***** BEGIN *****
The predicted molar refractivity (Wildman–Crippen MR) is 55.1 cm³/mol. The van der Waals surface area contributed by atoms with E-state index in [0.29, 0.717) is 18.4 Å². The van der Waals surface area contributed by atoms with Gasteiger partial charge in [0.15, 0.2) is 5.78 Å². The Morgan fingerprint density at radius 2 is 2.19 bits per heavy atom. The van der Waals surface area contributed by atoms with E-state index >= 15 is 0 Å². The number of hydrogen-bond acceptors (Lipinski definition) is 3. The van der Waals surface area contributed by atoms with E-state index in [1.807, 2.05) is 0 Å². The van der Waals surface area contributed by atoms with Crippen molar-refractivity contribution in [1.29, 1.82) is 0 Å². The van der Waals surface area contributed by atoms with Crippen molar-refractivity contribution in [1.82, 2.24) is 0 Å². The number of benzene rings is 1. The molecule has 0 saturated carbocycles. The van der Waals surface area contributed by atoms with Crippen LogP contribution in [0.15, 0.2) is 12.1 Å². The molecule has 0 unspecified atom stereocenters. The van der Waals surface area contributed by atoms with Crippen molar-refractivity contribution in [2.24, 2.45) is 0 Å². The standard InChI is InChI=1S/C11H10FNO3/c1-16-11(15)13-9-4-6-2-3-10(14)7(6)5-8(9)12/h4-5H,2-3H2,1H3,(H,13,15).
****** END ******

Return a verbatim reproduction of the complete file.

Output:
The predicted molar refractivity (Wildman–Crippen MR) is 55.1 cm³/mol. The van der Waals surface area contributed by atoms with E-state index in [0.29, 0.717) is 18.4 Å². The van der Waals surface area contributed by atoms with Gasteiger partial charge in [0.15, 0.2) is 5.78 Å². The Morgan fingerprint density at radius 2 is 2.19 bits per heavy atom. The van der Waals surface area contributed by atoms with E-state index >= 15 is 0 Å². The number of hydrogen-bond acceptors (Lipinski definition) is 3. The van der Waals surface area contributed by atoms with E-state index in [1.807, 2.05) is 0 Å². The van der Waals surface area contributed by atoms with Crippen molar-refractivity contribution in [1.29, 1.82) is 0 Å². The van der Waals surface area contributed by atoms with Crippen molar-refractivity contribution in [1.82, 2.24) is 0 Å². The number of benzene rings is 1. The molecule has 0 saturated carbocycles. The van der Waals surface area contributed by atoms with Crippen LogP contribution in [0.15, 0.2) is 12.1 Å². The molecule has 0 unspecified atom stereocenters. The van der Waals surface area contributed by atoms with Crippen molar-refractivity contribution in [2.24, 2.45) is 0 Å². The standard InChI is InChI=1S/C11H10FNO3/c1-16-11(15)13-9-4-6-2-3-10(14)7(6)5-8(9)12/h4-5H,2-3H2,1H3,(H,13,15).